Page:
DOI: 10.1515/medgen-2023-2055 ISSN: 1863-5490

Non-invasive prenatal testing: when results suggests maternal cancer

Liesbeth Lenaerts, Miel Theunis, Frédéric Amant, Joris R. Vermeesch
  • Genetics (clinical)
  • Genetics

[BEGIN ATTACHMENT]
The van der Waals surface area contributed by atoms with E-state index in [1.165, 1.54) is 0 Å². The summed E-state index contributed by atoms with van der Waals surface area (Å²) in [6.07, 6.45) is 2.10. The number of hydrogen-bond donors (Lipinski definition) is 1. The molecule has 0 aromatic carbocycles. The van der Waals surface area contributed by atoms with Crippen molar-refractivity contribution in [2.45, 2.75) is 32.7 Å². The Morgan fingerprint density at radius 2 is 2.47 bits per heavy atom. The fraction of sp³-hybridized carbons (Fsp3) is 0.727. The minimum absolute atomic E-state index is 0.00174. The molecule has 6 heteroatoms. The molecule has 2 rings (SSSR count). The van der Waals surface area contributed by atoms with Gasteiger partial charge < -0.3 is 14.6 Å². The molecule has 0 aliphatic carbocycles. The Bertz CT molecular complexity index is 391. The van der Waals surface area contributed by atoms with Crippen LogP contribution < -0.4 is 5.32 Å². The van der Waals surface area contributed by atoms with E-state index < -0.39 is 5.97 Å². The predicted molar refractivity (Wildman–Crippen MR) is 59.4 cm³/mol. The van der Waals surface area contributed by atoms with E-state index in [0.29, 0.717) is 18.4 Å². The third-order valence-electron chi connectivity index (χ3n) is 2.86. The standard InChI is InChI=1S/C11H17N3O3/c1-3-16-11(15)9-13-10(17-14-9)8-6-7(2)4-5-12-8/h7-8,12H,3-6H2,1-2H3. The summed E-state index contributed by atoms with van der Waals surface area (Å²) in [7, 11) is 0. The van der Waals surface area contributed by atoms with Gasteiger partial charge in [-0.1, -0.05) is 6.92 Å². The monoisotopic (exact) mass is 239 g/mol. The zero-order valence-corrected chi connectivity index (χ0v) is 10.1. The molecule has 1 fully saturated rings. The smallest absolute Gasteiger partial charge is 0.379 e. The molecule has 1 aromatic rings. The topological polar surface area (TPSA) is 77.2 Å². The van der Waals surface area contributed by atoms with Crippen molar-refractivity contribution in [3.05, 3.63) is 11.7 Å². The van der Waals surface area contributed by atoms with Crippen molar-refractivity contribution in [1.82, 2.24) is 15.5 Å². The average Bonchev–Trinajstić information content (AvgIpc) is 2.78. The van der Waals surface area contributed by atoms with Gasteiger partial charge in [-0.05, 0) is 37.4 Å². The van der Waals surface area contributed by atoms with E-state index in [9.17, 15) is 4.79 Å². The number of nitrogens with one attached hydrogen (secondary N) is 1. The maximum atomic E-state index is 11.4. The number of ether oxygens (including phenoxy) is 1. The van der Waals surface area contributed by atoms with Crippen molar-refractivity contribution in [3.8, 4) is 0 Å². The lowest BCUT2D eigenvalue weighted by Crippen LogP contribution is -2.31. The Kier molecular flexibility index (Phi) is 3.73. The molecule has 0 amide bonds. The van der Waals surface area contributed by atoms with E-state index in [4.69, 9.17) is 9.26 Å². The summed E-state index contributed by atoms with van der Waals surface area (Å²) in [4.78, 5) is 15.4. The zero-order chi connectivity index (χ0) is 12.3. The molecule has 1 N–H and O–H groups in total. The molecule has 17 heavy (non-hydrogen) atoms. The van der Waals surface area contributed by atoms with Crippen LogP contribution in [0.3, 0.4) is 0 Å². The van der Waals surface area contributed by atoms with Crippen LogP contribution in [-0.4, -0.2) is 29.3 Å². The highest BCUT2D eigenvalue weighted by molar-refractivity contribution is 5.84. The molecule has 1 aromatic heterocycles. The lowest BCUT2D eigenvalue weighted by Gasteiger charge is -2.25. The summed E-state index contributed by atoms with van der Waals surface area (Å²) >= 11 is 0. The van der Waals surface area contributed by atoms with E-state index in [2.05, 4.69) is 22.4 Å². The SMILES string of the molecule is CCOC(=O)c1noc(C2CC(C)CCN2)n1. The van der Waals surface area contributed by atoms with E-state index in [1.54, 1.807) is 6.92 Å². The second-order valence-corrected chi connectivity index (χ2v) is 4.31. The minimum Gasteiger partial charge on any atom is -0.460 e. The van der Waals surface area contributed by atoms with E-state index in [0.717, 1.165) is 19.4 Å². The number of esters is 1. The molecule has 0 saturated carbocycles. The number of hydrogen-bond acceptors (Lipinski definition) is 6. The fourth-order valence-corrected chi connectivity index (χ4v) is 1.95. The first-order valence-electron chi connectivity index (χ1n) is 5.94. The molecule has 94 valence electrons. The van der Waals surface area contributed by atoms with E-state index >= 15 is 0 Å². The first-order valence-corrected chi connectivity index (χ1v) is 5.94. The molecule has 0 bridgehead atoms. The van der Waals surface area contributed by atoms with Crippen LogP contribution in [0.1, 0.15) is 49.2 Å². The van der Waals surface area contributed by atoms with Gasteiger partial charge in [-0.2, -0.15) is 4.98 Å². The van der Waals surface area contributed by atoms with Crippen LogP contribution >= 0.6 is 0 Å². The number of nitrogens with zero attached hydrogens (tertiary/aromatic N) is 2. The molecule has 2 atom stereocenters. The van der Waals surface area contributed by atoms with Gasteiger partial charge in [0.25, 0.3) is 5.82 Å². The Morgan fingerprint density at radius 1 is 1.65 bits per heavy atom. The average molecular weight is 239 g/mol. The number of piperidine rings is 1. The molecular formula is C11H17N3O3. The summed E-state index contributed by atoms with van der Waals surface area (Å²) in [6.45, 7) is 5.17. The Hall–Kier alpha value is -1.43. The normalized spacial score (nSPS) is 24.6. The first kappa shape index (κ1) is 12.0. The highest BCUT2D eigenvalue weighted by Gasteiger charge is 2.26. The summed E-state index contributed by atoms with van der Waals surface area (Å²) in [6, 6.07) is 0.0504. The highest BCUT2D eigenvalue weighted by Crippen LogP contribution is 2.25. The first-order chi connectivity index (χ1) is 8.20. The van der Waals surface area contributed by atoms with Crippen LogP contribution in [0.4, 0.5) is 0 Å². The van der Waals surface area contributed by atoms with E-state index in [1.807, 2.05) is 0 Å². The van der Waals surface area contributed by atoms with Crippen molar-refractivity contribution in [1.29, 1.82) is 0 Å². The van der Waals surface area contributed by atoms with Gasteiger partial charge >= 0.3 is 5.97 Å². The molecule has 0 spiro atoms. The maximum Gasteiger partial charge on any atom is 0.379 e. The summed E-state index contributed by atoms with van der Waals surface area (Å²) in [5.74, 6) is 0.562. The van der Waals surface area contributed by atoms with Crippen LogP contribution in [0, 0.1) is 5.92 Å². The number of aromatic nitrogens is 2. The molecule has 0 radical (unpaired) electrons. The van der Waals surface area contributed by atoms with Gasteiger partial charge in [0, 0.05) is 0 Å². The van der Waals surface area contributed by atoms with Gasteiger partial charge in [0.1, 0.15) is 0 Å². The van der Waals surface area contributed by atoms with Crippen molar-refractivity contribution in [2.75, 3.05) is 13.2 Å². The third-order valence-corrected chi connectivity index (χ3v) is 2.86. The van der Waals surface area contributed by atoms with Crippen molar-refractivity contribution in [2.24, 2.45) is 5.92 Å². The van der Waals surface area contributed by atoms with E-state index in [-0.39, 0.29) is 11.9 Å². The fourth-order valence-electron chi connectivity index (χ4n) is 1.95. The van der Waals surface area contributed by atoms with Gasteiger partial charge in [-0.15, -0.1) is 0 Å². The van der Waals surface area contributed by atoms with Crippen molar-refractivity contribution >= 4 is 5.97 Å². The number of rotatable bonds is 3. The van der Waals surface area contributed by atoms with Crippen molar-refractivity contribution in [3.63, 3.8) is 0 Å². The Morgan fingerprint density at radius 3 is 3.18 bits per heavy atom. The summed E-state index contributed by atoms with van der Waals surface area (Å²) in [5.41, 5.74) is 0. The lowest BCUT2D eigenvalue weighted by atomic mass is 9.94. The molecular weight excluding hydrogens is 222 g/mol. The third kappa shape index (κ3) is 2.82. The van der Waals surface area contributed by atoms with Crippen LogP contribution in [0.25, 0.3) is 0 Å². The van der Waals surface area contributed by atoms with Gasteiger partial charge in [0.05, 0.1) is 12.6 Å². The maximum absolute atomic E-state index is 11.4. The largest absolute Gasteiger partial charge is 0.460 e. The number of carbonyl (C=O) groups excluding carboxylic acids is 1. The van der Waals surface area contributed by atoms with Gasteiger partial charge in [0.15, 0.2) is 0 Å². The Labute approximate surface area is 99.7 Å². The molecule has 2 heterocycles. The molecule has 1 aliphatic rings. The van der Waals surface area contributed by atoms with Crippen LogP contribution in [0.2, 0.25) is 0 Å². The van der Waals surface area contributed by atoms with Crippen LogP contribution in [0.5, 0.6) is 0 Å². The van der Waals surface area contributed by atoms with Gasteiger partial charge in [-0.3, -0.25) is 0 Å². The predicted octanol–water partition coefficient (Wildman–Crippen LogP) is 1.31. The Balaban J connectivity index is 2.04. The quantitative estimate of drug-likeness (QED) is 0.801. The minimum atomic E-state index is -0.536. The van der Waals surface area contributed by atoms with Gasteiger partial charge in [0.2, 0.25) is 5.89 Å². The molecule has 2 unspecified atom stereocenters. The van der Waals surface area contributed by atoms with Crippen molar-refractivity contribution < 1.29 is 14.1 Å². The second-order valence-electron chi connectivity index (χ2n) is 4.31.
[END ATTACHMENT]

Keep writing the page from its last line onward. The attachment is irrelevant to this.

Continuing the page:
It is now well-established that non-invasive prenatal testing (NIPT), originally designed to screen cell-free DNA (cfDNA) in maternal blood for the presence of common fetal trisomies, can lead to incidental detection of occult maternal malignancies. Retrospective evaluations have demonstrated that the detection of multiple copy number alterations in cfDNA is particularly suggestive of an incipient tumor and that cancer detection rates not only depend on tumor biology but also on applied NIPT technologies and downstream diagnostic investigations. Since the identification of a maternal cancer in pregnancy has implications for both woman and the unborn child, prospective studies are needed to provide evidence on best clinical practices and on clinical utility in terms of patient outcomes.

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